Passenger Rail, Inclusion and Diversity, Major Projects & Infrastructure, Social Governance

Aboriginal murals at upgraded Moree station

aboriginal Moree


The community is invited to the unveiling of two murals which tell the story of Aboriginal people’s involvement in the railway precinct around the New South Wales town of Moree, as part of a $1.8 million upgrade to the town’s historic train station.

The murals, created by artists Laura Pitt and Lena Smith, incorporate elements of the surrounding landscape and will feature the handprints of some of the Aboriginal workers to thank them for their contribution.

Transport for NSW Regional Director West, Alistair Lunn, said the organisation was proud to be bringing some of those Aboriginal workers back to place their handprints on the murals as a permanent tribute to them.

“Many Aboriginal people were employed as fettlers and helped build the railway line between Narrabri and Moree and we hope they, along with the rest of the community, feel a sense of pride when they see their handprints on the new murals,” he said.

“The murals are a beautiful representation of the Indigenous culture in Moree, which will stand out to customers as they enter the newly upgraded station.”

The artists, both Gamilaroi women with strong ties to Moree, were selected in consultation with local Aboriginal representatives.

They combined their creative skills to paint the murals on the south-facing wall of the station building and along the ramp leading up to the platform respectively.

Pitt started painting as a young girl, taking inspiration from her father and brothers who were also painters, and creating her own style.

She was selected to design the NRL All Stars Jersey in 2019 and Gold Coast Titans Indigenous Round Jersey in 2020.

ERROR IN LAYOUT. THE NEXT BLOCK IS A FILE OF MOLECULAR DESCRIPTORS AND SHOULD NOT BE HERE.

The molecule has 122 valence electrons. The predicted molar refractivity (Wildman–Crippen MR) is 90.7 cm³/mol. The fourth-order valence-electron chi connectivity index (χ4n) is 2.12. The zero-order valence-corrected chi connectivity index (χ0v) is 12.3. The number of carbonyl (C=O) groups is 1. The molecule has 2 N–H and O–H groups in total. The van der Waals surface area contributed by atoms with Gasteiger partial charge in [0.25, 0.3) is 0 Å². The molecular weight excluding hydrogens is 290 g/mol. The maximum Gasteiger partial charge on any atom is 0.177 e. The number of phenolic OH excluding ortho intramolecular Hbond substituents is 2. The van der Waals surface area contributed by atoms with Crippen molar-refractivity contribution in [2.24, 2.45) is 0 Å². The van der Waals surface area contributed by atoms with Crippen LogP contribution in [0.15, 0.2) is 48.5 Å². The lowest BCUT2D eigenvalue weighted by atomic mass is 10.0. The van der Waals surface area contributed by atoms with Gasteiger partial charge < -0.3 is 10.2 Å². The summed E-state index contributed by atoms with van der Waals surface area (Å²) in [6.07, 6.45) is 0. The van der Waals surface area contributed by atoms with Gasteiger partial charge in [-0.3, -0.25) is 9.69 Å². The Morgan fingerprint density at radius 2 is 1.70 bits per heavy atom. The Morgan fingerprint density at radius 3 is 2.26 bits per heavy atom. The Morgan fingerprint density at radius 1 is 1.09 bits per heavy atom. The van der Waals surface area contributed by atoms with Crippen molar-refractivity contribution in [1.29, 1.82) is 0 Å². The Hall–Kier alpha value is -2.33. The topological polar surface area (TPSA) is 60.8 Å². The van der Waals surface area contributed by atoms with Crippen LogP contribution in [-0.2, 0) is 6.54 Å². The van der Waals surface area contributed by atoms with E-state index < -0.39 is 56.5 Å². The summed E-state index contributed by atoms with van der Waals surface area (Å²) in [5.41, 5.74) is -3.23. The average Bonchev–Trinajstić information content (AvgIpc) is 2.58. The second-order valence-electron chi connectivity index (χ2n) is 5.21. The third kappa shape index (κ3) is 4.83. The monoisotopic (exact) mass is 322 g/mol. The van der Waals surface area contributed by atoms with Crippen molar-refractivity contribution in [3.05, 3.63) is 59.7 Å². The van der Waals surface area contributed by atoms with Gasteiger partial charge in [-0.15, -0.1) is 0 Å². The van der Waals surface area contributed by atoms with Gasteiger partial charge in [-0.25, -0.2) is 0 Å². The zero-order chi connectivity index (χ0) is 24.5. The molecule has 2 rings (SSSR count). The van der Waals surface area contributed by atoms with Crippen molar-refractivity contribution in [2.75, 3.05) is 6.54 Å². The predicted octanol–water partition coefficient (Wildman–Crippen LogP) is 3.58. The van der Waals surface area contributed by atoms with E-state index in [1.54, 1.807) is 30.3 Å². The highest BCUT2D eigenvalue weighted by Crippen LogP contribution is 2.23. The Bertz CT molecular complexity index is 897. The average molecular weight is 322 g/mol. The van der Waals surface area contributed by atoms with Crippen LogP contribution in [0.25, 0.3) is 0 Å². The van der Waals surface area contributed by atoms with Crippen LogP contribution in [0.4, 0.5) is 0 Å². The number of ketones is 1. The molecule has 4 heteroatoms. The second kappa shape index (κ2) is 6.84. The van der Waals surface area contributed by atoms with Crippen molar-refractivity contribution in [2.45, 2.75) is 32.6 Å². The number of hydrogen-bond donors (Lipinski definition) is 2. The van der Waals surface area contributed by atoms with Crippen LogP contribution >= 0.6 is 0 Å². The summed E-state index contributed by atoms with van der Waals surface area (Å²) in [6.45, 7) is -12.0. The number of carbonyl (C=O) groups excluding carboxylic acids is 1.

“My inspiration is the land I come from, which is Moree, and I try to interpret the land animals as well as our Dreamtime stories which have been passed down because it’s so important to share our history and culture,” she said.

“With this artwork I’ve got the goanna, which is the Gamilaroi nation totem, the train tracks to take in the history of the railway and the Aboriginal Elders and people who worked on the railway throughout their lifetime.

“There are turtles going through the Mehi river which flows through our country and the Aboriginal flag which represents the Aboriginal community in Moree.

“I hope the community feel proud when they walk past and say ‘that’s our community and that represents us’.”

Smith is also a generational artist who grew up watching her family paint and has several murals in Moree already, including the On Demand bus service, as well as commissions in the Northern Territory.

She met with some of the Aboriginal men who worked on the railway line and captured their journey in the mural.

“I chose browns, greens and blues to represent the land, the grass and the sky,” she said.

“I’ve got the Mehi River, the arches representing shelter which is for the workers and their homes, and I’ve got meeting circles which represent Moree and some of the little towns the train goes through on the way to Sydney.

“There are footprints of the native animals around here including kangaroos and emus, and footprints representing the workers to capture their journey building the track.

“I met with some of the men who worked here, listened to their stories and I hope they see their stories represented in what I’ve painted.”

The now complete Moree Railway Station upgrade, funded through the NSW Government’s Transport Access Program (TAP), has made accessing the station much easier for people with a disability, people with limited mobility, parents and carers with prams, and customers with luggage.

Work to upgrade existing footpaths and ramps around the station precinct, improved access to the kiss-and-ride bay and taxi zone and a new accessible parking space, along with a formalised bus stop at the station entrance, started in December 2021.

There have also been improvements to the waiting room, ticket office and other amenities including ambulant toilets.

The community is invited to attend the unveiling on Tuesday, May 30, at 11am.